The monolithic 3D integration concepts described in this patent application can lead to novel embodiments of poly-crystalline silicon based memory architectures. The peripheral circuitry substrate 302 may include memory control circuits as well as circuitry for other purposes and of various types, such as, for example, analog, digital, RF, or memory. The peripheral circuitry substrate 302 may include peripheral circuits that can withstand an additional rapid-thermal-anneal (RTA) and still remain operational and retain good performance. For this purpose, the peripheral circuits may be formed such that they have been subject to a partial or weak RTA or no RTA for activating dopants.

As illustrated in FIG. 3E, oxide 322, third Si/SiO2 layer, second Si/SiO2 layer and first Si/SiO2 layer may be lithographically defined and plasma/RIE etched to form a portion of the memory cell structure, which now includes multiple layers of regions of crystallized N+ silicon 321 and oxide 322. Thus, these transistor elements or portions have been defined by a common lithography step, which also may be described as a single lithography step, same lithography step, or one lithography step.

As illustrated in FIG. 3F, a gate dielectric and gate electrode material may be deposited, planarized with a chemical mechanical polish (CMP), and then lithographically defined and plasma/RIE etched to form gate dielectric regions 326 which may either be self-aligned to and covered by gate electrodes 324 (shown), or cover the entire crystallized N+ silicon regions 321 and oxide regions 322 multi-layer structure. The gate stack including gate electrode 324 and gate dielectric 326 may be formed with a gate dielectric, such as thermal oxide, and a gate electrode material, such as poly-crystalline silicon. Alternatively, the gate dielectric may be an atomic layer deposited (ALD) material that is paired with a work function specific gate metal according to an industry standard of high k metal gate process schemes described previously. Furthermore, the gate dielectric may be formed with a rapid thermal oxidation (RTO), a low temperature oxide deposition or low temperature microwave plasma oxidation of the silicon surfaces and then a gate electrode such as tungsten or aluminum may be deposited.

As illustrated in FIG. 3G, the entire structure may be covered with a gap fill oxide 330, which may be planarized with chemical mechanical polishing. The oxide 330 is shown transparently in the figure for clarity, along with word-line regions (WL) 332, coupled with and composed of gate electrodes 324, and source-line regions (SL) 334, composed of crystallized N+ silicon regions 328.

As illustrated in FIG. 3H, bit-line (BL) contacts 340 may be lithographically defined, etched with plasma/RIE through oxide 330, the three crystallized N+ silicon regions 328, and associated oxide vertical isolation regions to connect substantially all memory layers vertically, and photoresist removed. Resistance change memory material 336, such as, for example, hafnium oxides or titanium oxides, may then be deposited, preferably with atomic layer deposition (ALD). The electrode for the resistance change memory element may then be deposited by ALD to form the electrode/BL contact 340. The excess deposited material may be polished to planarity at or below the top of oxide 330. Each BL contact 340 with resistive change material 336 may be shared among substantially all layers of memory, shown as three layers of memory in FIG. 3H.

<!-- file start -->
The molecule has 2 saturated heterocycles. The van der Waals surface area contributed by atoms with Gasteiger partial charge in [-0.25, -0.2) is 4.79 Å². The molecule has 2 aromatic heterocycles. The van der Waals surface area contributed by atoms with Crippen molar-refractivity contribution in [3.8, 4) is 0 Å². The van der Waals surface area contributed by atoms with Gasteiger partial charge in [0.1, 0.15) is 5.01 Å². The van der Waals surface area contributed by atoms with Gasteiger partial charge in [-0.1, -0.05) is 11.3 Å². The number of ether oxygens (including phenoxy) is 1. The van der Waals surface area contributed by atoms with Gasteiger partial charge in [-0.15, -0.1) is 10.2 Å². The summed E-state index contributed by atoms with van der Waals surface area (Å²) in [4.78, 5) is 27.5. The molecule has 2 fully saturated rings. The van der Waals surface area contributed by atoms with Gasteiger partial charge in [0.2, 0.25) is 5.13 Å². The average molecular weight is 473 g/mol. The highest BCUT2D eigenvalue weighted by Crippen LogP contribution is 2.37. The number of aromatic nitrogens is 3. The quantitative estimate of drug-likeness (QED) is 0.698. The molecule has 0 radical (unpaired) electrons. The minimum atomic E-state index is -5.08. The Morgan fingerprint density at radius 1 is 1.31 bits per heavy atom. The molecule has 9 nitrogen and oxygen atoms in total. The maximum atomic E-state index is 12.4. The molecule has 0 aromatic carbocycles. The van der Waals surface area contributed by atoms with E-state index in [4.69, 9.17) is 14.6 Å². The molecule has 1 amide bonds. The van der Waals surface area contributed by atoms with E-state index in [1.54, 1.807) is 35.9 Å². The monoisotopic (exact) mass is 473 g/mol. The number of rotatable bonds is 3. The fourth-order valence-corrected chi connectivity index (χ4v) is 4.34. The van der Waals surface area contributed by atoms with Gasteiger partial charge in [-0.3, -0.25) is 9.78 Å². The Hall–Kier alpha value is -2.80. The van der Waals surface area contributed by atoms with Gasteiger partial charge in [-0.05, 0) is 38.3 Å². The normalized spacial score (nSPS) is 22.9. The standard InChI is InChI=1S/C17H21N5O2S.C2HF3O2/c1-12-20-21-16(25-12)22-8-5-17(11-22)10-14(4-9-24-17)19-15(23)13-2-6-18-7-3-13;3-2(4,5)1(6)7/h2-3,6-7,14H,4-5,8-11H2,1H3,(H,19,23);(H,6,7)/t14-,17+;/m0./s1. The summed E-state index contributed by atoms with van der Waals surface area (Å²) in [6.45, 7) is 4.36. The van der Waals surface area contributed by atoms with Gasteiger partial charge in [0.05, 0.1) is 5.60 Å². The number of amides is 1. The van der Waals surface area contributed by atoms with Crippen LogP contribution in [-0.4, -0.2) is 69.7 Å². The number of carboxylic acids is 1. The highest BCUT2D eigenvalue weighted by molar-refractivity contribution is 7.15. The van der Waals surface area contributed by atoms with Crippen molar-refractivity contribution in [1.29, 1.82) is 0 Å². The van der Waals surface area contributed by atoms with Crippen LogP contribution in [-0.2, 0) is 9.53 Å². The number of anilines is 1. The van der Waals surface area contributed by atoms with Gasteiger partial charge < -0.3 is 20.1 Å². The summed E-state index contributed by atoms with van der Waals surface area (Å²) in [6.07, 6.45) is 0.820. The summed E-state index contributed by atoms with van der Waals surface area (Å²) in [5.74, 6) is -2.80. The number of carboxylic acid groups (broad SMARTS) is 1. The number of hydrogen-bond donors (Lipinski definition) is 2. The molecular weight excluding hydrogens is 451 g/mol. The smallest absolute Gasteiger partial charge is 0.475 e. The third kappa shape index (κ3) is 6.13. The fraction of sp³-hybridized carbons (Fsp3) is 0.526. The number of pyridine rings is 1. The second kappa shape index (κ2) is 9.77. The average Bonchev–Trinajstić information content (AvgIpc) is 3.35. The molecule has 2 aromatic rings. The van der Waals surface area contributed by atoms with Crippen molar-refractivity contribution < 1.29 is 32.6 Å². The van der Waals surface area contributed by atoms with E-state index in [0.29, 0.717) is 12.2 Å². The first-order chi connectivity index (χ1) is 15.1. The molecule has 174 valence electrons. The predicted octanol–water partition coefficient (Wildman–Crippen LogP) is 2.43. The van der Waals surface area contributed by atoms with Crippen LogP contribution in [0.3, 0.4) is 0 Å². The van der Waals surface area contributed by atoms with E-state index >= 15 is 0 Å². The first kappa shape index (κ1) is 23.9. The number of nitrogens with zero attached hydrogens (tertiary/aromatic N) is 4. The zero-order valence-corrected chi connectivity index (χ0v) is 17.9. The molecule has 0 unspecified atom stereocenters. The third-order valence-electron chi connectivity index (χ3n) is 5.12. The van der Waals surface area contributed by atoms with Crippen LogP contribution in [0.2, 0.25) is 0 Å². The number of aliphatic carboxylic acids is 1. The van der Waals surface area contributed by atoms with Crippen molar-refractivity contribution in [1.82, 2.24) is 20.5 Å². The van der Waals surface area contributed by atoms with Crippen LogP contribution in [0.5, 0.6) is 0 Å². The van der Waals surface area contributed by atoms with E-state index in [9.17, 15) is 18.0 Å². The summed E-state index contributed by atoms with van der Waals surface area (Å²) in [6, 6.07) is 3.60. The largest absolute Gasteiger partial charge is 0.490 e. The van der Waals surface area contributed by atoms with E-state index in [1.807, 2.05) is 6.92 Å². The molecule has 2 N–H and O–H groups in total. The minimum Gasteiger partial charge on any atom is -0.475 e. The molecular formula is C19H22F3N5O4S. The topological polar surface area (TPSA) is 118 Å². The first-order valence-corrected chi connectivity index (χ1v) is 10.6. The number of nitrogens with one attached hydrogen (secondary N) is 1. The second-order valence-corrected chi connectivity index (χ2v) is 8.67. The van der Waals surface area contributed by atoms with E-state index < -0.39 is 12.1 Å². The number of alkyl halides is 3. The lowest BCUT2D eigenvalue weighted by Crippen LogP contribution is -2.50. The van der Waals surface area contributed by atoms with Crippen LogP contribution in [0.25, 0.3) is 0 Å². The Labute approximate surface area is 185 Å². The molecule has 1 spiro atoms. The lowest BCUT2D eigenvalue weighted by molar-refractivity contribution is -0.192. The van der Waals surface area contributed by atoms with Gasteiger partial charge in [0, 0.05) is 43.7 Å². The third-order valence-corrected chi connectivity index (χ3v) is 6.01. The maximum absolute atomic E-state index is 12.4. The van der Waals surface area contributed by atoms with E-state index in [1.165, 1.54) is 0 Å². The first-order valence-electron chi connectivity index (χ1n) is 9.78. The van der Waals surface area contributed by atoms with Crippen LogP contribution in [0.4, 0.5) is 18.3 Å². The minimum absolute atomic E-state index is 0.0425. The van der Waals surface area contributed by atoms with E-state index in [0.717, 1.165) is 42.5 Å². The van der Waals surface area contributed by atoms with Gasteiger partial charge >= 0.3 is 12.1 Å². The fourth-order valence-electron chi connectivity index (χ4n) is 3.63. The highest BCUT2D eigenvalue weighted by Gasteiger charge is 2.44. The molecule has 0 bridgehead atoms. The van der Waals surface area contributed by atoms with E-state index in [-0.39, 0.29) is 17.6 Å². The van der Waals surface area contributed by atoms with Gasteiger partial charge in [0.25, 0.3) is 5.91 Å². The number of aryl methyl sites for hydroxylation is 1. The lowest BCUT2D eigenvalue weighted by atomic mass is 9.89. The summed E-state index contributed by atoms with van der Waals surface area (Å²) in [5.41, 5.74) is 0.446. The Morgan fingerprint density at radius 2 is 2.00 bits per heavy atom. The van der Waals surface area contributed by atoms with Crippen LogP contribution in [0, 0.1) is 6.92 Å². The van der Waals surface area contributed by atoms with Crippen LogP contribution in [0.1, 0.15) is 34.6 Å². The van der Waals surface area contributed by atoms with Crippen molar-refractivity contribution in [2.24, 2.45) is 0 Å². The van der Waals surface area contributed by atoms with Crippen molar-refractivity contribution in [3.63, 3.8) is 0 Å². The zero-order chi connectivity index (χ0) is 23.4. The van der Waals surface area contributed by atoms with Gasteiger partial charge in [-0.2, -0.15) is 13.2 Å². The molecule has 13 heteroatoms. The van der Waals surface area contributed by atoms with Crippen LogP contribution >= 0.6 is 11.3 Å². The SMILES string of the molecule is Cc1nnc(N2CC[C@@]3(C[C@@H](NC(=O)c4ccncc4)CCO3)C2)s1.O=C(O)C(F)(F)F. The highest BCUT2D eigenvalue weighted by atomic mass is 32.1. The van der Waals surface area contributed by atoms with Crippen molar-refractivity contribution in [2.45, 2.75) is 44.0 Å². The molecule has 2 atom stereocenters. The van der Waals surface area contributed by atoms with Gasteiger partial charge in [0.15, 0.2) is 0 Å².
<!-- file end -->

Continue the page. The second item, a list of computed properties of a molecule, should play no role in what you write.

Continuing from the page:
FIG. 8A is a drawing illustration of alternative implementation of the current invention, with Anti Fuses (“AF”s) present in two dielectric layers. Here the functional transistors of the Logic Blocks (“LB”) are defined in the base substrate 8003, with low metal layers 8004 (M1 & M2 in this depiction, can be more as needed) providing connectivity for the definition of the LB. AFs are present in select locations between metal layers of low metal layers 8004 to assist in finalizing the function of the LB. AFs in low metal layers 8004 can also serve to configure clocks and other special signals (e.g., reset) present in layer 8006 for connection to the LB and other special functions that do not require high density programmable connectivity to the configurable interconnect fabric 8007. Additional AF use can be to power on used LBs and unpower unused ones to save on power dissipation of the device.

On top of layer 8006 comes configurable interconnect fabric 8007 with a second Antifuse layer. This connectivity is typically occupying two or four metal layers. Programming of AFs in both layers is done with programming circuitry designed in an Attic TFT layer 8010, or other alternative over the oxide transistors, placed on top of configurable interconnect fabric 8007. Finally, additional metals layers 8012 are deposited on top of Attic TFT layer 8010 to complete the programming circuitry in Attic TFT layer 8010, as well as provide connections to the outside for the FPGA.

The advantage of this alternative implementation is that two layers of AFs provide increased programmability (and hence flexibility) for FPGA, with the lower AF layer close to the base substrate where LB configuration needs to be done, and the upper AF layer close to the metal layers comprising the configurable interconnect.